Right from the start Tom's tale is interrupted by the forces of war. Even as Tom, Dick, and Henry Crick ponder what to do about the body of Freddie Par in the sluice gate, the "roar of ascending bombers" echoes over the barren landscape. (p.3) Tom knows that the war is being fought but claims that "except for the Lancasters and B24's which favoured for their roosts the flat and strategic country of East Anglia, no hint of this universal strife reached us in our Fenland backwater." (p.21) Tom could mean this in only the most superficial of senses, for his father still bears the wounds of World War I and in three short years he will be in uniform himself.
Tom's service in His Majesty's Army on the Rhine in World War II leaves a deep impression on him, as he writes in a letter to Mary. "He describes, with faltering eloquence, gutted cities, refugees, soup kitchens, mass graveyards, bread queues. He attempts to explain how these things have given him a new perspective, have made events by the River Leem seem, perhaps . . . Though he leaves out how they have deepened his desire to fathom the secrets of History and aroused, moreover, a belief in Education." (p.90) It is the ruins that Tom sees in Germany that teach him how fragile a thing civilization really is. (After reading all of Swift's works, one can't help but wonder if Tom ever met Harry Beech, the main character of Out of This World while in Germany.)
Certain recurring images of war are found throughout Swift's works. The most prominent of these is mud. "The wide world is drowning in mud," says Tom of World War I, "Who will not know the mud of Flanders? Who will not feel in this twentieth century of ours, when even a teenage schoolboy will propose as a topic for a history lesson the End of History, the mud of Flanders sucking at his feet?" (p.15) In Out of This World Harry Beech is taken by his father to a reunion of World War I veterans: "many men . . . drive to some inexplicable places in the middle of muddy fields (there was much talk about mud -- 'the mud')." (OTW p.207)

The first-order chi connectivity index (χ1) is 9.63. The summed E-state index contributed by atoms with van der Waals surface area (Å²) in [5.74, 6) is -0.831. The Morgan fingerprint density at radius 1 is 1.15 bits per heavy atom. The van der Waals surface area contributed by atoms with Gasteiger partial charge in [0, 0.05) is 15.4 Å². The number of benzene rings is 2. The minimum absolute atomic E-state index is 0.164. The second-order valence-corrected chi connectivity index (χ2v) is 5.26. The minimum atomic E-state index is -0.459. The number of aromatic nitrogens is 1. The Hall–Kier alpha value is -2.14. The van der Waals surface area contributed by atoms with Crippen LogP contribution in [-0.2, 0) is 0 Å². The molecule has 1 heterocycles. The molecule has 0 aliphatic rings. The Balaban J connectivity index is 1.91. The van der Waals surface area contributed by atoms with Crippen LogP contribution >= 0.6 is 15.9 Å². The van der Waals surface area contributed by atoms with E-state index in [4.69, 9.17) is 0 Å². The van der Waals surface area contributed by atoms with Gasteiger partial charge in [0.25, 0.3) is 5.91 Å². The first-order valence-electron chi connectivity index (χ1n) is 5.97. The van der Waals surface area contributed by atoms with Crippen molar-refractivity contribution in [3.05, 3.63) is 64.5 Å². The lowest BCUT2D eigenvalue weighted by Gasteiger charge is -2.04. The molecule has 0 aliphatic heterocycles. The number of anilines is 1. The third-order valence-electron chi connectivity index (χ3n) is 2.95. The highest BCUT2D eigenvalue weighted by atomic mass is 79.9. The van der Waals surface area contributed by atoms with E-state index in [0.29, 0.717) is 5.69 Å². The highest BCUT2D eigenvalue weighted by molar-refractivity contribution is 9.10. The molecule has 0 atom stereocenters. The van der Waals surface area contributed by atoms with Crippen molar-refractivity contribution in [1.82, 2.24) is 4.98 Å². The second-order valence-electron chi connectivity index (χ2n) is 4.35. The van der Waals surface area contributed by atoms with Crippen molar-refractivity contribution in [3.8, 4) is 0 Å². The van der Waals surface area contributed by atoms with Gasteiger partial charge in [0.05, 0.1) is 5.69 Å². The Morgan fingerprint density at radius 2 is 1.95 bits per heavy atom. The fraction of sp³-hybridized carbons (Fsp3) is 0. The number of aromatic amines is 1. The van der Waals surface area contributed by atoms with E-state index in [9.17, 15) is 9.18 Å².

Waterland moves beyond its discussion of World Wars I and II to consider the fears of the current young generation, "even a teenage schoolboy." Price's fear is representative of his classmates' fear of World War III, and his Holocaust Club is a child's way of venting fear. Tom Crick the History teacher encourages this fear, helping the children to express it and bring it out into the open where it can be discussed. It is the discussion led by Tom under the umbrella of History that helps to put all past wars into perspective and brings his class forward to the point of understanding the importance of remembering and the importance of history.
Tom and Lewis, the Headmaster, face off over Tom's departure from the syllabus. The differences between Lewis and Tom illustrate Swift's feelings about children. (These views are also expressed in "The Tunnel" and "Gabor".) Lewis's approach to World War III is to install a 'domestic fallout shelter' (p.18), "For the kids, you know, for the kids' sake." The headmaster's approach to fallout is identical to his approach to education. One must do things for the children on the assumption that they cannot work things out themselves. As headmaster, Lewis is entrusted by society to make these types of decisions for the children. His attitudes reflect those of society, while Tom's views reflect Swift's. Tom asks Lewis, "Do you believe in children?" (p.117) Tom believes that you cannot hide the discussion of war from children. In fact, Waterland is directly addressed to children, presented as a discourse between teacher and pupils.
War in Waterland is discussed both in terms of the past and in terms of fear for the future. The discussion of war is closely linked to the discussion of history and the belief that society must learn what has gone before in order to better prepare for and mold the future. The future for Swift belongs not to adults, but to children.